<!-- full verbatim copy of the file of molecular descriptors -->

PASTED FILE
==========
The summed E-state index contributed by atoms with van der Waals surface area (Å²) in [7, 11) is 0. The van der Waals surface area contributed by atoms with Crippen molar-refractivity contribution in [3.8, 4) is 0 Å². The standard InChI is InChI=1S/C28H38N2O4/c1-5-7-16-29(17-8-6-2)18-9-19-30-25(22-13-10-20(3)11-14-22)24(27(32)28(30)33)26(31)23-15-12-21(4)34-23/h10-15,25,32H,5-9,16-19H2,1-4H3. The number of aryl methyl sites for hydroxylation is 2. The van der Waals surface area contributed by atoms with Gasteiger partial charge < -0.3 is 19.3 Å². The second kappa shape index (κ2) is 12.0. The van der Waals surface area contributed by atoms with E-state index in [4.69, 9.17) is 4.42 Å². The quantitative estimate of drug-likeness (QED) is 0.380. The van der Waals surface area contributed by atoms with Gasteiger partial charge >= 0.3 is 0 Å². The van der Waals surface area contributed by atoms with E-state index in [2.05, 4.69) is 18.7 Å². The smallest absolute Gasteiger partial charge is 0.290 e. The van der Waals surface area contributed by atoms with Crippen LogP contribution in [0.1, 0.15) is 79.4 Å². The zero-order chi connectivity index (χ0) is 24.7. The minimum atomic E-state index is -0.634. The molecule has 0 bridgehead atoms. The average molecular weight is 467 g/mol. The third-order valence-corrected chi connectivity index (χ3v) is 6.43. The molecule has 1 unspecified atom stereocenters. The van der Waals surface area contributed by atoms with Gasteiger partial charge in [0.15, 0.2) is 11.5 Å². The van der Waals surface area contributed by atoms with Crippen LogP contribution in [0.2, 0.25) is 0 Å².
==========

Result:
The summed E-state index contributed by atoms with van der Waals surface area (Å²) in [7, 11) is 0. The van der Waals surface area contributed by atoms with Crippen molar-refractivity contribution in [3.8, 4) is 0 Å². The standard InChI is InChI=1S/C28H38N2O4/c1-5-7-16-29(17-8-6-2)18-9-19-30-25(22-13-10-20(3)11-14-22)24(27(32)28(30)33)26(31)23-15-12-21(4)34-23/h10-15,25,32H,5-9,16-19H2,1-4H3. The number of aryl methyl sites for hydroxylation is 2. The van der Waals surface area contributed by atoms with Gasteiger partial charge < -0.3 is 19.3 Å². The second kappa shape index (κ2) is 12.0. The van der Waals surface area contributed by atoms with E-state index in [4.69, 9.17) is 4.42 Å². The quantitative estimate of drug-likeness (QED) is 0.380. The van der Waals surface area contributed by atoms with Gasteiger partial charge >= 0.3 is 0 Å². The van der Waals surface area contributed by atoms with E-state index in [2.05, 4.69) is 18.7 Å². The smallest absolute Gasteiger partial charge is 0.290 e. The van der Waals surface area contributed by atoms with Crippen LogP contribution in [0.1, 0.15) is 79.4 Å². The zero-order chi connectivity index (χ0) is 24.7. The minimum atomic E-state index is -0.634. The molecule has 0 bridgehead atoms. The average molecular weight is 467 g/mol. The third-order valence-corrected chi connectivity index (χ3v) is 6.43. The molecule has 1 unspecified atom stereocenters. The van der Waals surface area contributed by atoms with Gasteiger partial charge in [0.15, 0.2) is 11.5 Å². The van der Waals surface area contributed by atoms with Crippen LogP contribution in [0.2, 0.25) is 0 Å².